Superheroes seem to be the new thing these days, not that they've ever not been the thing, it's just that they seem to be more of a thing now. Not only are they in the movies but now they're even combined with zombies.
Superheroes with no powers, well all except one of them, reflect on the meaning of being a hero. No this isn't The Watchmen silly, it's not even a graphic novel.
But seriously, it's hard not to compare to The Watchmen when you start reading. And after a while you realize it's actually quite a bit different.
A Once Crowded Sky [US] [UK] is a novel that starts with and is interspersed with comic pages in each "part," of which there are nine. It's really a very clever novel, from the slow reveal of the mysteries of the plot to the set up of novel/comic to the commentary it's making.
The novel starts with all the superheroes gathered around while their powers are voluntarily stripped from them so that The Man With the Metal Face, Ultimate, can use them to destroy the "blue" that is threatening to destroy everything. Each superhero gives up their power for the sake of the entire world, never to be able to use those powers again and Ultimate is completely incinerated in the process.
We slowly come to find out that Ultimate's sidekick, PenUltimate, actually never showed to the gathering to save the world and thus has kept his powers and simultaneously the ire of all his former friends who think he is a coward.
So, instead of being regular people who never had powers to begin with, these superheroes are going through some really hard times coming down down from the high and having to be normal people again, if they ever were. As you can imagine, not everyone deals with it well and some, one in particular, actually need saving over and over again.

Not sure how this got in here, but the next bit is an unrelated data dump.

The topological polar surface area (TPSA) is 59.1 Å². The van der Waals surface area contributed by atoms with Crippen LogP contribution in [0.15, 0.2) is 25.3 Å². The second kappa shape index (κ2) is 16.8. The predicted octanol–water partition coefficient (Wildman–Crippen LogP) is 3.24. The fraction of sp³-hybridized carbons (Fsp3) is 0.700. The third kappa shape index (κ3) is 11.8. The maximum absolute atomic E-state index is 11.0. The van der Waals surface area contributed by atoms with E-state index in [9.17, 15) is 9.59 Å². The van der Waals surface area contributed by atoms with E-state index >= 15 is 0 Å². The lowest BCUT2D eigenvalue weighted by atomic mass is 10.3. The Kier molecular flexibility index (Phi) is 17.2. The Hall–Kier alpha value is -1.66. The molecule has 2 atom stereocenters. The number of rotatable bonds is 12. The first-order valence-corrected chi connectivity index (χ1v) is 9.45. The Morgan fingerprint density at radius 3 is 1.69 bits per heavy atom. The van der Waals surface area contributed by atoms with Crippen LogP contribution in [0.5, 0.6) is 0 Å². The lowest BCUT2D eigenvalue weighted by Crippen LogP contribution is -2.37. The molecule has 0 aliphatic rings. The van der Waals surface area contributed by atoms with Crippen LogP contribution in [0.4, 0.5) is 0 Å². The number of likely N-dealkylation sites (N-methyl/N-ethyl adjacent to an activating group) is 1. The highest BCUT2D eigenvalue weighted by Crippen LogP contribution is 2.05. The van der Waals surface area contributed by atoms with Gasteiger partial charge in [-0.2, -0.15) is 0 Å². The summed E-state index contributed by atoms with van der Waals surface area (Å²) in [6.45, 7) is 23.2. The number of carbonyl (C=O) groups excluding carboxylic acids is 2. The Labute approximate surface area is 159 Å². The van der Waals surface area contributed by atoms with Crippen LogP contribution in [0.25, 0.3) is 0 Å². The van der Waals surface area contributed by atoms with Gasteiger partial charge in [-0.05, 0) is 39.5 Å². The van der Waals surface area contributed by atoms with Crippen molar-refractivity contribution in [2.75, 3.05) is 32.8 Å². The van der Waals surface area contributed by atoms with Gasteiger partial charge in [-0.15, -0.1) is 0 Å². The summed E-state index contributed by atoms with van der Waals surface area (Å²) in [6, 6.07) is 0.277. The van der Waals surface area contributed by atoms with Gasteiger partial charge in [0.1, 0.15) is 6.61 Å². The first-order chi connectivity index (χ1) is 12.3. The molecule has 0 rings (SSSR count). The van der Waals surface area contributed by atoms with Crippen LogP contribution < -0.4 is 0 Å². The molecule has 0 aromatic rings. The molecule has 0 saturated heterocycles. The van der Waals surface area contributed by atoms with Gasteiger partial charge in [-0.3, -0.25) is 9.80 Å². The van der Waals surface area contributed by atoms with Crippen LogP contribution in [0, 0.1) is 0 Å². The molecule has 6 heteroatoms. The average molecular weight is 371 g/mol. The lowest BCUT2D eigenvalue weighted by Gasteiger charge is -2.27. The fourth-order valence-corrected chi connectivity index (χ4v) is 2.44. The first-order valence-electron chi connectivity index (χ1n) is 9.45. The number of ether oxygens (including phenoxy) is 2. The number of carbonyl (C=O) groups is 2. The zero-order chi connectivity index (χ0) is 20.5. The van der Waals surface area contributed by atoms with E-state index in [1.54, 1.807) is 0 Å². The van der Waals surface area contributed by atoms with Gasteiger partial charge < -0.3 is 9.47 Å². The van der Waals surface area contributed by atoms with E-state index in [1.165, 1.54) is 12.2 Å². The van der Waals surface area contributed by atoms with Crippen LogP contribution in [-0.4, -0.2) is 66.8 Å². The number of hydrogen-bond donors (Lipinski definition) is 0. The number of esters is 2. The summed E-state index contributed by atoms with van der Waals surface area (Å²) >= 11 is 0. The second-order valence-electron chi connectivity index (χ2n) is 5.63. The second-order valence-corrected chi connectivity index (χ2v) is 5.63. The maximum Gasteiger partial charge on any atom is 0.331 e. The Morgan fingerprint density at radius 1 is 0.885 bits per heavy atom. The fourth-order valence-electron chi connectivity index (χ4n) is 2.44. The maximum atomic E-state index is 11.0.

In this superhero world, the superheroes we know about also exist in the form of comics, so the story ends up working as a post-modern/meta look at how we view superheroes and then how they view themselves. Some can no longer deal with the fact that they're useless, some continue to look for fights, and others have given up completely.
The commentary it makes really only works in novel form as well. It's looking at what comics do and how they effect people and what superheroes are to people. At first I wondered why the entire story wasn't in comic form, but as it progresses, it starts to make sense especially with one of the main reveals that's hard to hold back right now, but terribly clever as I mentioned earlier.
One thing I have to mention that bugged me was in the writing itself. There were a lot of odd contractions such as, "There're shots in the air," throughout the novel. The worst part is, I've been known to write like this, but suffice it to say, I will stop because it gets annoying and it's not smooth reading.
In the end, it's not The Watchmen at all, but a clever story that makes you think. The themes in A Once Crowded Sky are a bit lighter, but no less interesting, especially to a comic fan. I would love to read a comic with all these superheroes in it and maybe that will happen one day because I think King did a great job thinking these ones up from powers to personality they're excellently crafted.
4 out of 5 Stars (highly recommended)